Lowry Ave. is home to new healthy meal and happy hour spot

Bowl Crop.png
Sandwich Crop.png

Many of the ingredients in New Rules Cafe and Spirits' menu items are locally sourced, giving the food a a fresh and health-focused feel. Left: the ahi tuna salad is made with a mix of greens and coconut wasabi dressing. Right: the tuna melt is a customer favorite. Photos by Kenzie O'Keefe

By Abdi Mohamed Staff Reporter

With much anticipation, New Rules Cafe and Spirits is now open to the public serving an assortment of fresh meals, pressed juices and hand-crafted cocktails on Lowry Ave. The cafe held a soft launch on Aug. 3 and its grand opening on Aug. 24 during ITS Fest, a block party partnered by the communal marketplace NEW RULES (NR).

Chris Webley operates NR, which also serves as an event venue and creative co-working space. Webley hopes the new libations will bring more people in. He also plans to utilize the food to address growing health concerns in the black community. Some of the options on the menu include “Respect your Roots,” a drink that helps with high blood pressure and others that serve as educational pieces for customers.

Many of the items served on the menu have a lot of crossover. With about 50 ingredients, Webley wants to offer his customers a variety of fresh options but also wants to take a lean approach to running the cafe. As for sourcing these ingredients, Webley draws from local businesses such as North Market and Good Deal Oriental Foods.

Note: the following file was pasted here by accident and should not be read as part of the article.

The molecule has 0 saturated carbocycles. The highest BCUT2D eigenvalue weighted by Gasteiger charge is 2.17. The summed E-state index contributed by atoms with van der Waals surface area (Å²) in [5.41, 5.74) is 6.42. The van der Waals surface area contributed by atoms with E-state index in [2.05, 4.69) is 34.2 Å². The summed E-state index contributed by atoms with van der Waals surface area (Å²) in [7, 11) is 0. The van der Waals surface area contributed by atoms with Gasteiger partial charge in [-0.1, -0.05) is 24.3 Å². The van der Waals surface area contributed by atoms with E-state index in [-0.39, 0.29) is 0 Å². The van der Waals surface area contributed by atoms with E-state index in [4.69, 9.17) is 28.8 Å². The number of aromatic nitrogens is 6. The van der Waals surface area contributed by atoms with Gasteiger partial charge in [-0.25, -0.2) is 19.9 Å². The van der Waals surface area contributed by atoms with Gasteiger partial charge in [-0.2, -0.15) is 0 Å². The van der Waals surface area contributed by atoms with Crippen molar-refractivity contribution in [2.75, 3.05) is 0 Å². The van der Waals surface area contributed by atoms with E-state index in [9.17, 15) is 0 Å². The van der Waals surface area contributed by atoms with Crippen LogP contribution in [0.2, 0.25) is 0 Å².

Although the cafe is another venture for Webley under his NR umbrella, he plans to open the space to other food entrepreneurs and currently has a call for collaborators listed on his website. As the café begins to bring in business, Webley sees it as an opportunity to pass on lessons to others launching their own ventures. “We want to transition food back to the community in some type of ownership form,” Webley said. “We felt like we had to do it out the gate to learn the ropes and where the potential pitfalls are.” Currently, Webley is looking for people to fill weekend slots who can provide brunch and dinner options on Saturday and Sunday.

Now that the cafe is open, the focus has shifted to getting the word out. NR has enjoyed support from outside of the Northside but wants to draw more customers from the local community. “We really want to create a Northside base,” Webley said. “It’s great that folks come in from outside the neighborhood, [but] there’s definitely a local base that’s willing to support us.”

NR is continuing to take in new members as a shared workspace. Webley says the space is in its final phases in functionality. “The bike has been built, now it’s time to ride it,” he said.

Abdi Mohamed